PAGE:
Petrophysical Services

Petrophysics

Petrophysics is the study of the physical and chemical properties of rocks and their contained fluids. Petrophysical analysis emphasizes the calculation of reservoir storage and deliverability based on lithology, porosity, thickness, fluid saturation, and permeability. Petrophysics requires the integration of log data with rock data generally in the form of core measurements, routine and/or special core measurements. The purpose of this association is the calibration of log derived reservoir parameters to those same parameters measured in the laboratory. When agreement is reached predictive log based models can be established. These models can now be applied at well locations where no core is available.

Petrophysical Services

Complete petrophysical analysis including the integration of open-hole logging data with conventional (CCA) and special core analysis (SCAL) is provided. Both “deterministic” (backward looking dependencies) and “probabilistic” (response equations) petrophysical approaches are available, log availability and reservoir knowledge will dictate which approach should be applied. Several of the common, dominant reservoir models are:

  • Mineral Modeling
  • Porosity Modeling
  • Water Saturation Modeling
  • TOC Modeling
  • Permeability Modeling
  • Rock Type Modeling

Additional reservoir performance indicators include:

  • Identification of flow units and flow barriers / baffles
  • Characterization of petrophysical properties of each flow unit
  • Fluid saturation height / fluid contacts
  • Flow unit versus facies relationships

Mappable Petrophysical Parameters

The following list details the various mappable parameters associated with the completion of a petrophysical evaluation. These parameters represent the cornerstone of many geologic maps constructed:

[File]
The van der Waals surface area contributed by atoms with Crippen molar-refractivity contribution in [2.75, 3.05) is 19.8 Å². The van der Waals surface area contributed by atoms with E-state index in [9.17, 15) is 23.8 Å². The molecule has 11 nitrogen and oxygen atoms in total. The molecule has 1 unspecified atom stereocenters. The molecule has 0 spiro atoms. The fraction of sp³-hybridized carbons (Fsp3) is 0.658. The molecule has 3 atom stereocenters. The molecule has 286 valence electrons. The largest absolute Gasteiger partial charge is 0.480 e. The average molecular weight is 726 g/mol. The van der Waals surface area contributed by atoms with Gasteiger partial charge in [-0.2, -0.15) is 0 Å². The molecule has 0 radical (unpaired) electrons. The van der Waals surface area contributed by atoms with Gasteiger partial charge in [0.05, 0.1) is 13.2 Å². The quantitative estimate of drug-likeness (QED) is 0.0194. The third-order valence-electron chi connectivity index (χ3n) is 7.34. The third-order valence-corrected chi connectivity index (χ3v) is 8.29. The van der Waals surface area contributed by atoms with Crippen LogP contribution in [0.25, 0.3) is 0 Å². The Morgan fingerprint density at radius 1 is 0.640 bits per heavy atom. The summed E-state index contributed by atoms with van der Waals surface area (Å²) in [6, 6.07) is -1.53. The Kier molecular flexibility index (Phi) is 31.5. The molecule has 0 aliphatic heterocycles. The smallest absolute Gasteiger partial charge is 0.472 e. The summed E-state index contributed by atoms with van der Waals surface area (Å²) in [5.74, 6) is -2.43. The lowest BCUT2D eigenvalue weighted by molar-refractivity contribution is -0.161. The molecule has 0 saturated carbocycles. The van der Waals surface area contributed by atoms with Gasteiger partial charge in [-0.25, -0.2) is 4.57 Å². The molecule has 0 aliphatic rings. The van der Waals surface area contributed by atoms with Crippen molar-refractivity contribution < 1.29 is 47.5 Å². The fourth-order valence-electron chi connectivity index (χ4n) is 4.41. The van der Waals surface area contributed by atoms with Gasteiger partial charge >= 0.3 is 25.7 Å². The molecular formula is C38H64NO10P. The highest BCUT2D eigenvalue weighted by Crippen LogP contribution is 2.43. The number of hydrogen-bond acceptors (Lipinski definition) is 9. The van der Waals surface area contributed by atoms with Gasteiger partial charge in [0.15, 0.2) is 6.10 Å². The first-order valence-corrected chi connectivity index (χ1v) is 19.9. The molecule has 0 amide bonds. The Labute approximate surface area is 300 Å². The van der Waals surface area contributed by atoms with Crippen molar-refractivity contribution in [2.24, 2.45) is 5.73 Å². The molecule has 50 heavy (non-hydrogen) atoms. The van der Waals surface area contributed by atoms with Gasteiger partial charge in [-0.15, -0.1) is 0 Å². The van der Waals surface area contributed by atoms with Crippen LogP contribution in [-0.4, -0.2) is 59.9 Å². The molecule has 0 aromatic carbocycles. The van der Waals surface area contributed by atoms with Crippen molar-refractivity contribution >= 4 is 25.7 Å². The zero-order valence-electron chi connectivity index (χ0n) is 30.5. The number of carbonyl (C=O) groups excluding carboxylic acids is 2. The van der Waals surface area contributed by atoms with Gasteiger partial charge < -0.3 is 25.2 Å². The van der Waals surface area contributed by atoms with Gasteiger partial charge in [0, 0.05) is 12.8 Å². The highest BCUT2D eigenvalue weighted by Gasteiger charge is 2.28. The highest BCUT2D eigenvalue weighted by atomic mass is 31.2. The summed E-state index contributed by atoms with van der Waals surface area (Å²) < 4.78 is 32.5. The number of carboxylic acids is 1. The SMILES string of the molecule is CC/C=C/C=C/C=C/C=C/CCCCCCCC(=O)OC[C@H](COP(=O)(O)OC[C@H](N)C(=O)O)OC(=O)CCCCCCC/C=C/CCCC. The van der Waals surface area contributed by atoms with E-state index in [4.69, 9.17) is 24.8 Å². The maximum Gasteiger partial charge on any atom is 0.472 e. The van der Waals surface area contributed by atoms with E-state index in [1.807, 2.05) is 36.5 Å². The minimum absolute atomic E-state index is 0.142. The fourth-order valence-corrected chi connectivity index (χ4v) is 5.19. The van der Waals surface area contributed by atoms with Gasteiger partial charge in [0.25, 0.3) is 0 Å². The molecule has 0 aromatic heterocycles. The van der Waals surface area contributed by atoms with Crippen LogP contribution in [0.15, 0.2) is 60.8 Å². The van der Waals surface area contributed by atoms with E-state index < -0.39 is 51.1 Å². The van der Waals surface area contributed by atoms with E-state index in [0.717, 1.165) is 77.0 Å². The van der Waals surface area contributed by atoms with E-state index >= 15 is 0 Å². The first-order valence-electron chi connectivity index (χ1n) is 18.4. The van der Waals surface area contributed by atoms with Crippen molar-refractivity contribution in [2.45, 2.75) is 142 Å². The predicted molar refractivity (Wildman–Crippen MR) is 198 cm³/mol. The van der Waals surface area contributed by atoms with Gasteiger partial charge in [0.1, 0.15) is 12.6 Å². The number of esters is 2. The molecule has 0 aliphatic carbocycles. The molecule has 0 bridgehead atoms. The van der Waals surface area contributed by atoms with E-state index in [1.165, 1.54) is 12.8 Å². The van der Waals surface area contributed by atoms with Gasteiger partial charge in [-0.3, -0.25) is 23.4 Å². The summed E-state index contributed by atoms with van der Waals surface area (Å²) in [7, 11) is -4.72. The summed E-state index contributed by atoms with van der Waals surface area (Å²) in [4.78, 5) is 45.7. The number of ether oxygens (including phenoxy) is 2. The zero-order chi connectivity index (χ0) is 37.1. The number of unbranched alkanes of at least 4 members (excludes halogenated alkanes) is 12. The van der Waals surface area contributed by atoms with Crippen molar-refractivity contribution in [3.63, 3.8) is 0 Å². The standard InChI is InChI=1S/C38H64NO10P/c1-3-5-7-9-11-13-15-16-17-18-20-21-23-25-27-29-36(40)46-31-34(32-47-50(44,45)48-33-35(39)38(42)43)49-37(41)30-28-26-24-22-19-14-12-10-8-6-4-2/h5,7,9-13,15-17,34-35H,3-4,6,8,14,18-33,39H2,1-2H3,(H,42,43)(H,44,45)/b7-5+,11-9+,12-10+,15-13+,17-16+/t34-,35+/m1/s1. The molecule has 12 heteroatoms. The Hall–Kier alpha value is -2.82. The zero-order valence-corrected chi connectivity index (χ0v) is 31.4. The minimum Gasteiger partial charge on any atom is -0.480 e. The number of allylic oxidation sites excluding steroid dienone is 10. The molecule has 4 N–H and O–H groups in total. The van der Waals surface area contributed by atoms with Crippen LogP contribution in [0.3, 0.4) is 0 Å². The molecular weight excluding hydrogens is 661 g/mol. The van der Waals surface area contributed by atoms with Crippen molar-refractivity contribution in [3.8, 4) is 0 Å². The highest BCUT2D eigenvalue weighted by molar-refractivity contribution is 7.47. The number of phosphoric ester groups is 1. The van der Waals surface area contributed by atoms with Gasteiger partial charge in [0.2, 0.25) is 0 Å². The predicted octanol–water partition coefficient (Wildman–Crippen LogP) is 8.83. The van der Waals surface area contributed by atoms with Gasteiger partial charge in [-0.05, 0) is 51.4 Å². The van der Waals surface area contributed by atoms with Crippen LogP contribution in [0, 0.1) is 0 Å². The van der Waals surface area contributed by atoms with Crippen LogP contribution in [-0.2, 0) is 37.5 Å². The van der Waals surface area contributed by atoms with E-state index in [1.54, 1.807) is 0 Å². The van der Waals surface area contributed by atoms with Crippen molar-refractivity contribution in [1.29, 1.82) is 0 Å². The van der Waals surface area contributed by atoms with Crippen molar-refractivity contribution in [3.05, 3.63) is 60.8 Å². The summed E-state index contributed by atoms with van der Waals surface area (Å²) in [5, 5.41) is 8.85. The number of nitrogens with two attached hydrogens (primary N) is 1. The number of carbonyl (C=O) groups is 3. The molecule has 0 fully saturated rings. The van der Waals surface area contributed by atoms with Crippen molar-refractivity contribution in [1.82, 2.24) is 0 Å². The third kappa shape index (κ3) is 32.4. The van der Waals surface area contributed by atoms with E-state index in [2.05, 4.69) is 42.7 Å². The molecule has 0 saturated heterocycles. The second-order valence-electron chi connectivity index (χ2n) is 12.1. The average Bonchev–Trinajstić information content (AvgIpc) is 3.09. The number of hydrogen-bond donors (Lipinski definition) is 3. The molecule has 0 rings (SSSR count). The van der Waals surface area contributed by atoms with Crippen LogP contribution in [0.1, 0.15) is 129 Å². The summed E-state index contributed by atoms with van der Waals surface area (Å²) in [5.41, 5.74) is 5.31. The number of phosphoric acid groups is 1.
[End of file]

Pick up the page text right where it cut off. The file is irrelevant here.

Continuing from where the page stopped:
• Thickness (gross, reservoir, pay)
  • Porosity (total, effective)
  • Porosity Thickness
  • Permeability (absolute)
  • Permeability Thickness
  • Water Saturation (total, effective)
  • Hydrocarbon Pore Volume (HCPV)
  • Fluid Interface Contact Depths
  • Mineralogy

Conventional and Special Core Data

When conventional and special core analysis is available it should be included within the petrophysical solution. Conventional laboratory measurements include, porosity, grain density, fluid saturations, permeability (with full diameter core three directions of permeability at ambient conditions result) and lithologic descriptions. Special core analysis provides additional detailed measurements focusing on mineralogy, pore throat dimensions, permeability, diagenesis and carbon content. When applied within the petrophysical model(s) output results are more detailed, more robust, and with increased accuracy. The following lists the various types of SCAL data that can be incorporated:

  • X-Ray Diffraction (XRD) – mineralogy and volume percentages
  • Scanning Electron Microscope (SEM) – pore size, clay/mineral distribution, elemental analysis
  • Mercury Injection Capillary Pressure (MICP) – pore throat size distribution / classification
  • Petrography – mineralogy, diagenetic sequence / texture
  • Tight Rock Analysis (TRA)
  • QEMSCAN – mineralogy
  • Pyrolysis – TOC, S1, S2, S3, HI, OI, PI, vitrinite reflectance

Multi-Well Study Execution

The following provides a detailed flow of events one can follow when engaged in a multi-well analysis.

  1. Database preparation:
    1. Data inventory – review all files, catalog by type and location
    2. Data input – load, digitize, manual entry
    3. Data preparation – depth shifting, normalization, “control well” selection, mapping of normalization, geologic review of normalization
    4. Filtering
    5. Borehole and environmental corrections
    6. True vertical depth corrections (deviated or horizontal wells)
    7. Flow chart for each family of curves
    8. Curve inventory

 

  1. “Preliminary” analysis and parameter selection:
    1. Table of parameters required for each model
    2. Data input – load, digitize, manual entry

 

  1. Key Wells:
    1. Compare core/log correlations
    2. Special core analysis – electrical properties, XRD, MICP, CMS, XRF, petrography,
    3. Sensitivity runs for various parameters
    4. Standard verification format for graphics
    5. Fine tune model parameters
    6. Program algorithms

 

  1. Report Preparation:
    1. Format – separate petrophysical report or integration with geologic and engineering reports
    2. Structure – management summary, discussion of findings, conclusions, recommendations, appendices, future work

 

  1. Database clean-up and archival:
    1. Curve inventory
    2. Back up considerations
    3. Purging of undocumented curve data
    4. Preservation of work files

 

  1. Wrap-up:
    1. Postmortem / Sign-off
    2. Future Phase continuations